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posted Apr 30, 2019, 2:26 AM by Grace Bridges
By David Hair

“Create your own mythology” is the title of an album by American country-rock singer Kristin Diable (the best track is “Time Will Wait” which is worth the price of admission on its own, a building succession of change-ups with powerful vocals).

Creating our own mythology is also something all of us do, all the time.

Our personal mythology is in the stories we tell, to create and uphold our world. It’s that funny story you tell someone on a first date to charm them, and the dreams you share of who you want to be; it’s time you got up from your sickbed and soldiered on, or that cautionary tale about being ripped off. Your mythology contains your successes and your strivings, and its peopled with the old gods – parents, siblings, grandparents – and new gods like bosses and supervisors and coaches that have the power to reward or punish. Its heroic, tragic, comedic and mundane. It’s a good luck, bad luck, hard won story of triumph or failure or endurance.

Myths explain our world, recall ancient deeds, contain life lessons and teach us right from wrong. They’re vivid, strike to the heart of human existence, and are full of adventure, horror and romance. They’re archetypal tales that are retold in new contexts, over and again.

Mythology is a huge and fertile landscape for us to plough into. Sometimes we re-tell them verbatim, other times we apply them to our own times, or we twist them and create a new version. We seek new meanings, hidden nuances and exciting combinations. We incorporate them into our own worlds (like Marvel incorporating the Norse Gods in their cinematic universe) or put ourselves into theirs (various stories in which modern protagonists find themselves pitted against mythic beings or monsters). It’s in the nature of myths for us to redress them into our own time and place, to learn anew from them.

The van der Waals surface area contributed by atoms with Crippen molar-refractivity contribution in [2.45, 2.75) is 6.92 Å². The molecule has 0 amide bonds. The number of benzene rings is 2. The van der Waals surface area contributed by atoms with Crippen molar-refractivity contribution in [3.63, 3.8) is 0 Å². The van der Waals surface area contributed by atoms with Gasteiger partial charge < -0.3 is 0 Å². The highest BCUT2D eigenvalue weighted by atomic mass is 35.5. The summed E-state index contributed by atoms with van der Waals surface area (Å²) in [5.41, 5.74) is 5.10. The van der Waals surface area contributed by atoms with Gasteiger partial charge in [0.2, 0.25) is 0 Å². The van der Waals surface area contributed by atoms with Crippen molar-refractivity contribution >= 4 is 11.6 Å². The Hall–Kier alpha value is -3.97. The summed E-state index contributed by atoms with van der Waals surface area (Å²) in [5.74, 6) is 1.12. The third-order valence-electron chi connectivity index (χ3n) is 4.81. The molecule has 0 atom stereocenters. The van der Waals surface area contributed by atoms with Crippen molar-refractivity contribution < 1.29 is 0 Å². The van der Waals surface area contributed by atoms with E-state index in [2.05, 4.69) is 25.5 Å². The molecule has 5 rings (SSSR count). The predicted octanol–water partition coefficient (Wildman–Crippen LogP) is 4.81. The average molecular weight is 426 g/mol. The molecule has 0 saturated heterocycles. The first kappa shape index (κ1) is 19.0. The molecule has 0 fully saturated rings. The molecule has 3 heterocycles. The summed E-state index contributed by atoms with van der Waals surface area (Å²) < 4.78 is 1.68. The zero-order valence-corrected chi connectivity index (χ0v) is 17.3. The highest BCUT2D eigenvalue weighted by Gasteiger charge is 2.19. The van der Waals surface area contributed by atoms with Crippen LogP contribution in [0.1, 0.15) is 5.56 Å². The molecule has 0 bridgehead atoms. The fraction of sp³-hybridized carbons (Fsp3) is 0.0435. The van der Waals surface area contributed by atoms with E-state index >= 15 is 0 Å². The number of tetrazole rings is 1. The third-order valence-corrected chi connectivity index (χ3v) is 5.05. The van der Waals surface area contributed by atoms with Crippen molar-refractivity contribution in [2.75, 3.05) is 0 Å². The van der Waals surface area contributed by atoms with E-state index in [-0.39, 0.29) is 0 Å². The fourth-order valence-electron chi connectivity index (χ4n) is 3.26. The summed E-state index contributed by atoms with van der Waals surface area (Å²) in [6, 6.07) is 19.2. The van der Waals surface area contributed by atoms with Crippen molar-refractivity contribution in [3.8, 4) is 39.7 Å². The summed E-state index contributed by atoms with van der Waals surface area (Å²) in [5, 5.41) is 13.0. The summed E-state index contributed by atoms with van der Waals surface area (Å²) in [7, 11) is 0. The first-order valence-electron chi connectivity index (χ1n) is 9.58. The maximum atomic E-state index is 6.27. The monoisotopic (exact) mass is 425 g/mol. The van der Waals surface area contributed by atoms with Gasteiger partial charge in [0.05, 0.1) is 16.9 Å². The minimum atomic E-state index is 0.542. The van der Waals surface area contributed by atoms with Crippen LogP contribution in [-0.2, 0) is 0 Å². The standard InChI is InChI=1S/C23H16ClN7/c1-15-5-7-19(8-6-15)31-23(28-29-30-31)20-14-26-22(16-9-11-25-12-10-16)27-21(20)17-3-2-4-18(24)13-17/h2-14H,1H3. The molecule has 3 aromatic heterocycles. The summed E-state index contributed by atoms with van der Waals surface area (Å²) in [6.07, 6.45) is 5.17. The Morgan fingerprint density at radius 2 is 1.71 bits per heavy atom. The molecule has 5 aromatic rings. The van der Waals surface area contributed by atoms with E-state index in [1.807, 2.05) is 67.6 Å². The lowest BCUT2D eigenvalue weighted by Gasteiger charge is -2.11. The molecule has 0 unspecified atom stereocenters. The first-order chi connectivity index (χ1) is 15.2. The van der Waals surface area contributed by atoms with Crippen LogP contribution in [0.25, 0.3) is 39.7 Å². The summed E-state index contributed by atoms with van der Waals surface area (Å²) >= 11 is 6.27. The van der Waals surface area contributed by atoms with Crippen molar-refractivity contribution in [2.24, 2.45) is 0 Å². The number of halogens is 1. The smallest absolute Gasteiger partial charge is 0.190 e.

Some of my favourite books when I was young were mythology collections – I remember especially devouring books about King Arthur, Robin Hood, and the Greek myths. My History and Classics degree included papers on mythology. And it looms large over my creative output: if I look at the 20 books I’ve had published to date, twelve of them are directly related to mythology, and those that aren’t are still powerfully influenced by it. I’ve dipped into New Zealand mythology in my Aotearoa series, Indian myth in my Return of Ravana series, and (alongside Cath Mayo) Greek myth in the Olympus series. The first thing I want to know about any culture is their folklore, and I find it a continual inspiration in my writing.

So I’m very much looking forward to the panel discussion on the first night of GeyserCon in Rotorua (Friday 31 May 2019). I’ll be discussing the mythic influences on modern fantasy and sci-fi alongside Laura VanArendonk Baugh and J C Hart, with Grace Bridges keeping us on track. I hope you’ll come along.